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Summer in the City, Summer in the Middle East

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Posted on August 9 2010 10:00 pm
Phyllis Chesler is an Emerita Professor of Psychology and Women's Studies at City University of New York. For extended biography visit The Phyllis Chesler Organization.

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Rachel Weisz as Hypatia

For more than forty years, when summer came, I always left town, either for long weekends or for the entire summer. In other words, I simply took my work to another location—to New Hampshire,  Massachusetts, Vermont, or to East Hampton, Long Island, where once I had a place, a pre-revolutionary cottage: charming, low-ceilinged, uncomfortable, absolutely authentic. Sometimes, I would travel to Europe and the Middle East.

I now see the loveliness of New York City in summer: It is lush and leafy, there are more fountains and parks than I ever realized and, despite the onslaught of tourists, fewer people are actually waiting in line for museums and restaurants. So, how does a working intellectual spend her time off? Well, here’s how I just spent this past weekend.

First, I visited my beloved son and daughter-in-law and new granddaughter. Yes, they are reason enough not to leave the city for they are here and not traveling far. I saw two dear friends, each on different days.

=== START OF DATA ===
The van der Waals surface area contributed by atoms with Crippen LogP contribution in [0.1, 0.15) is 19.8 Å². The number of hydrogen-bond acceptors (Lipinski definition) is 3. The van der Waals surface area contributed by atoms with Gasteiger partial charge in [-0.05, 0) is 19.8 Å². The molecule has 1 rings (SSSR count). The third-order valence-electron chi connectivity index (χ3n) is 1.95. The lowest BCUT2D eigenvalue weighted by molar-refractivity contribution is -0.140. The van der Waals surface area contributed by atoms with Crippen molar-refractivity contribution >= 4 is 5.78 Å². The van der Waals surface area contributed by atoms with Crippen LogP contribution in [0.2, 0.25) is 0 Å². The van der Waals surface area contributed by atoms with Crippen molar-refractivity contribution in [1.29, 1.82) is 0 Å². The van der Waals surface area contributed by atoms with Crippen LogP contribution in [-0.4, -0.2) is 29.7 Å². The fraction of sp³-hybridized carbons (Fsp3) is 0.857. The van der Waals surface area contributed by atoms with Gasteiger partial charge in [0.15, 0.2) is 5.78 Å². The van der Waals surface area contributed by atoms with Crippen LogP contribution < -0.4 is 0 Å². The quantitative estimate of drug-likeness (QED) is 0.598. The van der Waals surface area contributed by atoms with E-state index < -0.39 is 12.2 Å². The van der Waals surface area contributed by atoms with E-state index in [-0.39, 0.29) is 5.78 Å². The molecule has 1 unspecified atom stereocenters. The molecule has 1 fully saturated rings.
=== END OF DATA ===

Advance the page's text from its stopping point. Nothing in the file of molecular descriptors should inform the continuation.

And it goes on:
Then, I turned to my beloved books, journals, newspapers. I no longer can keep up with them all; maybe there are simply more of them now.

Thus, after reading all my hardcopy newspapers, I began reading the New York Review of Books’ hatchet job (“Righteous and Wrong”) performed by Malise Ruthven on both Paul Berman and Aayan Hirsi Ali on behalf of Ian Buruma’s and Tariq Ramadan’s “honor.” Yes, Ruthven makes some interesting, minor points, but he has malice aforethought; his piece is loaded with false moral equivalencies and heartless cleverness. I actually stopped reading it mid-sentence. The worst cut of all was made by the Review itself when it decided to place this five page heavy metal jacket attack at the back on pages 84-88; only the Letters to the Editor follow.

A review at the back of any newspaper is often, but not always, a sign of being dismissed, sent to the back of the class.

I was on the phone and email with an American woman who is trapped in an Arab, Muslim country, trying to get her American born daughter out. The matter languishes, time passes, rescue is nowhere in sight, the media is circling. Will they help, will they harm the matter? Hard to tell.

I tried to put out several brush fires concerning the greater versus the lesser importance of all those who cared about the Rifqa Bary case. This was exhausting.

For the record: Let it be noted that I hereby praise all those who wish to be praised for their work on this case.

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